The buffet area is small but more than sufficient and was never too crowded. As you can see supplies and food stocks were routinely re-stocked.
Light snacks and sandwiches, similar to the airline’s offerings in Bangkok were on offer as well as breakfast pastries.
There was an also make your own congee corner that people could use, and it seemed popular as a breakfast item – it is after all a staple of breakfast in many Asian countries. Next to the congee bar was an extensive tea selection which is another staple for breakfast time in the region. Dilmah is a respected brand from India and is widely seen as a premium tea brand so it’s impressive that Thai offers such a wide range of offerings in custom branded Thai boxes.
I personally skipped any food offerings – I rarely have an appetite this early in the morning. I just grabbed a soda water as I usually do, and one extra one for the road.
Then went onwards from the bistro area to the general seating area and plopped myself down at one of the comfortable sofa seating areas which had since been emptied out by overly eager passengers wanting to board the aircraft earlier than I ever would.
Singapore Changi’s Royal Silk lounge serves its purpose perfectly – nothing more, nothing less. It’s decorated by Thai’s amazing color schemes but remains relatively sterile. The lack of natural light or views of the tarmac does make it seem a bit colder.
However the staff are on point and can’t do enough for you to ensure the experience in the lounge is a good one. The food is also decent without being exceptional but the drink selection, both hard and soft, is above average. The catering offerings do change through the day and breakfast is (as usual) the weakest offering of the day – more substantial and delicious offerings are set out for the day and night flights that Thai operates.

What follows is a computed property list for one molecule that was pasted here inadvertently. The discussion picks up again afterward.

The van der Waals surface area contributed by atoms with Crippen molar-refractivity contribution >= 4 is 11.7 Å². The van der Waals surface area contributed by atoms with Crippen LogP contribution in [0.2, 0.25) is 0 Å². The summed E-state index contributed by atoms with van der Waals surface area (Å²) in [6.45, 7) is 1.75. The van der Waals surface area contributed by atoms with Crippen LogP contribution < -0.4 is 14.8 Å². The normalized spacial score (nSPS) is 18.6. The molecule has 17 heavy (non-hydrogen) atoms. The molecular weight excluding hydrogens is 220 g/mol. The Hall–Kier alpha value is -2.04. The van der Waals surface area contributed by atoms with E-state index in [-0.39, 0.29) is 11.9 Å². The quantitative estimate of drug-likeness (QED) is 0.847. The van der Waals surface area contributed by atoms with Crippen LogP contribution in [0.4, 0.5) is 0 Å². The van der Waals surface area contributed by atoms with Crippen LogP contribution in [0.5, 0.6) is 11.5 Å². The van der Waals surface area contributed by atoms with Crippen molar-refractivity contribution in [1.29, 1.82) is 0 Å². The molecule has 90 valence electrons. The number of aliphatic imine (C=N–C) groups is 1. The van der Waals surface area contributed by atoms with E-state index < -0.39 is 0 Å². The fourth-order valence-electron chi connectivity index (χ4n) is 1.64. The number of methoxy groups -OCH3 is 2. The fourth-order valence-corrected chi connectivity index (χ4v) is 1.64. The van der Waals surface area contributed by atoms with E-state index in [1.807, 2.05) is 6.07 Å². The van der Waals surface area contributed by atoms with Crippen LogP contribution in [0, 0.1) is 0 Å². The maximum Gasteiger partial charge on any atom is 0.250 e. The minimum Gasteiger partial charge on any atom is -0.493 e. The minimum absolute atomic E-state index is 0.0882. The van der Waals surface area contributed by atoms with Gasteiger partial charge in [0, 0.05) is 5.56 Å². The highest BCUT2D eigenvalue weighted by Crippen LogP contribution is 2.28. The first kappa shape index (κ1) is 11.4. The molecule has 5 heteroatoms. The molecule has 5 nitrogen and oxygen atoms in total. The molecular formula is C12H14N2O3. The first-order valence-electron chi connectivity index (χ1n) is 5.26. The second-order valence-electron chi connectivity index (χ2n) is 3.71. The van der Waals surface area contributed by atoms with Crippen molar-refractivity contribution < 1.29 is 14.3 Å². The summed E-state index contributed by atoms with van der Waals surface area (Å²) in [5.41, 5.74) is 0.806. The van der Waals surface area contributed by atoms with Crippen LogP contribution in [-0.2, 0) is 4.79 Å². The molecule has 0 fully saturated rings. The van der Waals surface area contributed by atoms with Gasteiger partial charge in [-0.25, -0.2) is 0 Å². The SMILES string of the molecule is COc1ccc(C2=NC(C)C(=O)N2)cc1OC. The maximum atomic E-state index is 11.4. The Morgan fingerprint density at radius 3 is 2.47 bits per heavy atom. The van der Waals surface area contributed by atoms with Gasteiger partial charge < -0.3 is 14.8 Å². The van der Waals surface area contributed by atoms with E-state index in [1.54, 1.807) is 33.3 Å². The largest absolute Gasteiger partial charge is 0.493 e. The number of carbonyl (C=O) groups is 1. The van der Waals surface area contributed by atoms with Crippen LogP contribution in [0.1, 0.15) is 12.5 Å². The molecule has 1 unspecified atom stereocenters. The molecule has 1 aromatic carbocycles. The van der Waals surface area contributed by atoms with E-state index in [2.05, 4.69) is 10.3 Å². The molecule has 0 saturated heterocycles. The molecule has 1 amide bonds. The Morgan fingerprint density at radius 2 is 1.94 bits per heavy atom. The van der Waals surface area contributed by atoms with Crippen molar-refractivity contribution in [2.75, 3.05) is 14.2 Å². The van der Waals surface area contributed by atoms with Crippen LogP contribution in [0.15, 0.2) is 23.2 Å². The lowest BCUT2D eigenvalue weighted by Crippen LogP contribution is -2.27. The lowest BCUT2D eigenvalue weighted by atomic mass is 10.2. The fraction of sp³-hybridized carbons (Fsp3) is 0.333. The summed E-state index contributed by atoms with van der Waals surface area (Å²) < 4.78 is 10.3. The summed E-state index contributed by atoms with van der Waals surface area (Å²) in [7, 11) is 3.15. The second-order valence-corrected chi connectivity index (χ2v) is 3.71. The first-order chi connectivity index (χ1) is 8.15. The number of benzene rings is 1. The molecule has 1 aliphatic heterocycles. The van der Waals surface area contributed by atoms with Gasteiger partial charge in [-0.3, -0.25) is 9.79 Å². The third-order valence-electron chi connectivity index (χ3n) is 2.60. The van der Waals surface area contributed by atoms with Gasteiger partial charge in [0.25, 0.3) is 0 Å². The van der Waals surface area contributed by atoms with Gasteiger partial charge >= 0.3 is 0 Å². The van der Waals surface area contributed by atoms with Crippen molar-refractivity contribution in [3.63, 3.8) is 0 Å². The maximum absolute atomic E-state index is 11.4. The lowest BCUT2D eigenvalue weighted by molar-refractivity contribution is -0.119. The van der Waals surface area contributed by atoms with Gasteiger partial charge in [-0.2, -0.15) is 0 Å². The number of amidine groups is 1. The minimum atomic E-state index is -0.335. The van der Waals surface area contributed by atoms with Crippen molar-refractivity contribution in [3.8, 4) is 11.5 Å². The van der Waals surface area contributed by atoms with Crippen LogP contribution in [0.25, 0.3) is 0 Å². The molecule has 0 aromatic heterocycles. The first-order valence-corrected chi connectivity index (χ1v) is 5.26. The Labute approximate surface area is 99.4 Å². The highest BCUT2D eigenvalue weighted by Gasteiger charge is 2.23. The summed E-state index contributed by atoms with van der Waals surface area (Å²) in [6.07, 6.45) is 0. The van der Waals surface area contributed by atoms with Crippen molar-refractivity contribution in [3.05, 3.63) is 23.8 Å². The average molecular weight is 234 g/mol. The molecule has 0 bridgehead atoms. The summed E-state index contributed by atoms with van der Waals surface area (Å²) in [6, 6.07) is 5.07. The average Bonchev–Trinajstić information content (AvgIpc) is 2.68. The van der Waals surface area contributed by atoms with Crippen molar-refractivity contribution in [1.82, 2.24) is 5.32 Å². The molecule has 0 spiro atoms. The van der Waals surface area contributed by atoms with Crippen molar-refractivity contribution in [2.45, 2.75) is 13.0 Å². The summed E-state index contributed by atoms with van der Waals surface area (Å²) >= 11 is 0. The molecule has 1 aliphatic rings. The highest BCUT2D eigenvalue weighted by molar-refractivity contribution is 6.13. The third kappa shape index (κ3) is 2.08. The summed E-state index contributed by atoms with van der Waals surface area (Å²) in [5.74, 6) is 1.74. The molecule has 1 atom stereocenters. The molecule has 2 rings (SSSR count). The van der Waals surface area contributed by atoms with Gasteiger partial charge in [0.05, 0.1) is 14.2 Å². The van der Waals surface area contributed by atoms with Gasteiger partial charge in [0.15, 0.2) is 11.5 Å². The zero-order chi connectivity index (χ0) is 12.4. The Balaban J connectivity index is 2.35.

The seating areas are plush and comfortable and well segmented giving privacy but keeping the lounge feeling ‘open’ – you’ll definitely feel at ease here. However it must said that during peak times, especially the morning and evening services where many frequent fliers will be commuting between the two Asian hubs, you might find yourself sharing seating spaces or finding nooks and crannies to sit in because the lounge does fill up.
Finally, it should be noted that there is no bathroom on site – you have to walk out and walk down a short hall to use a public bathroom. As is the norm in Singapore, the bathroom is spotless and kept clean at all times – but it’s still a downside to the lounge. The bathroom is shared with the British Airways, Qantas, Malaysia Airlines and SATS lounges so it is ‘nicer’ than most other public bathrooms – but public bathroom it remains.
Overall, Thai’s Singapore lounge is a better than average outstation lounge and a nice perk I appreciate lounging in when I depart from SIN on a TG flight but it’s nothing special per se. Perhaps the most solid 7/10 I could give a Business Class lounge.